Of each other, we should be kind
While there is still time.

— from Larkin’s “The Mower

Kindness is the Concern, the Question, the Essential Ingredient. For us all.

Our collective crises (Climate change issues, our nuclear dynamic, racial issues, etc.) have deadlines attached to them. And on many counts kindness must be included in any solutions being considered. Right away. Yesterday.

Kindness is crucial to ruling out cruelty, encouraging compassion, making collective advances.

Within a family, if one spouse is less than kind it impacts negatively on the children. And if vengeance (coming off of an argument) dominates the household, well, the effect should be clear; one can’t advance the health of the family in such an atmosphere.

Talking down to a husband, ridiculing a wife, that sort of thing doesn’t contribute to family health, especially if it’s de rigueur in a given home. There are other manifestations of unkind actions, unkind thoughts which I won’t go into. But their first cousins should be obvious. We all — if we’ve lived long enough — should be able to remember our own participation, feeding the monster who lives at the opposite end of the spectrum from both Mr. Kindness and Ms. Kindness.

IN ACTIVISM — acting out as a concerned citizen seeking movement in solidarity (to make this a better world, to encourage a sense of family among all the creatures on this earth) — kindness must now rear its beautiful head. Treating one and all as kin.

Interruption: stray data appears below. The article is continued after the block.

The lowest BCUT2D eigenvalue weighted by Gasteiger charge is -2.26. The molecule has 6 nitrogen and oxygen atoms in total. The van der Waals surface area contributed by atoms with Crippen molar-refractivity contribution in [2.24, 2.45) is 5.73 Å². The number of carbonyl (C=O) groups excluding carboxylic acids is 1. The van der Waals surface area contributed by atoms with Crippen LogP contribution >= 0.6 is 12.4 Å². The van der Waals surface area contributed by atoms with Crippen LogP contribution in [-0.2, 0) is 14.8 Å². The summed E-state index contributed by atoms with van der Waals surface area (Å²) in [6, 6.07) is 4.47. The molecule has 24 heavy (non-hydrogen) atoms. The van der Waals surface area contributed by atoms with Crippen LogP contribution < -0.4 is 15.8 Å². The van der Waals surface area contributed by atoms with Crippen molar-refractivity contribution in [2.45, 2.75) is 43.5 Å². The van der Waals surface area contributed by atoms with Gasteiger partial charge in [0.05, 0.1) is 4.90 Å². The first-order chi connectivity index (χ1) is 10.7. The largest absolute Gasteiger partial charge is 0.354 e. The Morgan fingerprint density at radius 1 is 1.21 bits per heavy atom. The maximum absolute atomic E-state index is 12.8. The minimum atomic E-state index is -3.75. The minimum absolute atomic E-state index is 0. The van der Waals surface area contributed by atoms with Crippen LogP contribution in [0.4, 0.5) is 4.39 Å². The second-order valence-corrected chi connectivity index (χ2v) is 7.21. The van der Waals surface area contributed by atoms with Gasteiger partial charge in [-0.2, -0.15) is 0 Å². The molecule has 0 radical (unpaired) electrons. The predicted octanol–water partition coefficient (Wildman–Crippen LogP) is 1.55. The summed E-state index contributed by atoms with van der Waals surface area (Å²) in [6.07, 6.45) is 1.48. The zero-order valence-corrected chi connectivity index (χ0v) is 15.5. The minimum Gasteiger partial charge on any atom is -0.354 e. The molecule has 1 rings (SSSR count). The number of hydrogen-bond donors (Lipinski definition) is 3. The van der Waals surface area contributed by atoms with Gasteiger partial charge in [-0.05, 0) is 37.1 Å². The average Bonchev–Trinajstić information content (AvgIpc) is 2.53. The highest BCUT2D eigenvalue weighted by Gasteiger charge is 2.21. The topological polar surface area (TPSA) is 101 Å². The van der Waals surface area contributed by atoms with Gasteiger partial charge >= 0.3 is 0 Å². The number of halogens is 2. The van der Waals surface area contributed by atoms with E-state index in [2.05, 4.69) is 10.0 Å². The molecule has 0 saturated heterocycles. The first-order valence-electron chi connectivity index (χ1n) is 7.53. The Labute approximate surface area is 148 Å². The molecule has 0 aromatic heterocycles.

One who is kind does not descend to deplorable language, nor call others deplorable. Being kind precludes securing significant reins of power for self-serving purposes, is the Ground of Being for being an asset for the Collective Good.

What good is the passing of progressive legislation, bringing about even needed radical institutional changes if kindness does not rule the day? It’s too easy to have something on the books, for example, and have the person responsible for implementing advances look the other way. Not enforce, not play fair, not care.

Winner take all in the electoral realm or sports or entertainment or in any realm is usually devoid of kindness. Competition can be kind, though, though it’s not fashionable these days. That’s given way to way too much mean-spirited humiliation. On televised interactions, on the road when rage takes over following accidental close encounters.

Obsession with survival, whether it’s in the area of personal health or the realm of international politics, often undermines the potential for kindness to prevail. Obviously, a medical professional on a treadmill or a cop obsessed with imposed quotas can’t allow kindness to be the primary priority.

But it must. We must find a way to make kindness a part of our day. The major part. For everyone. Talk about hardly anything else for now. Be the kindness you seek from those most different than you are. Our bar must be that high. Set clearly with our family and strangers.

Before it is too late.

Rachel Olivia O'Connor is a freelance journalist. She can be reached at Read other articles by Rachel.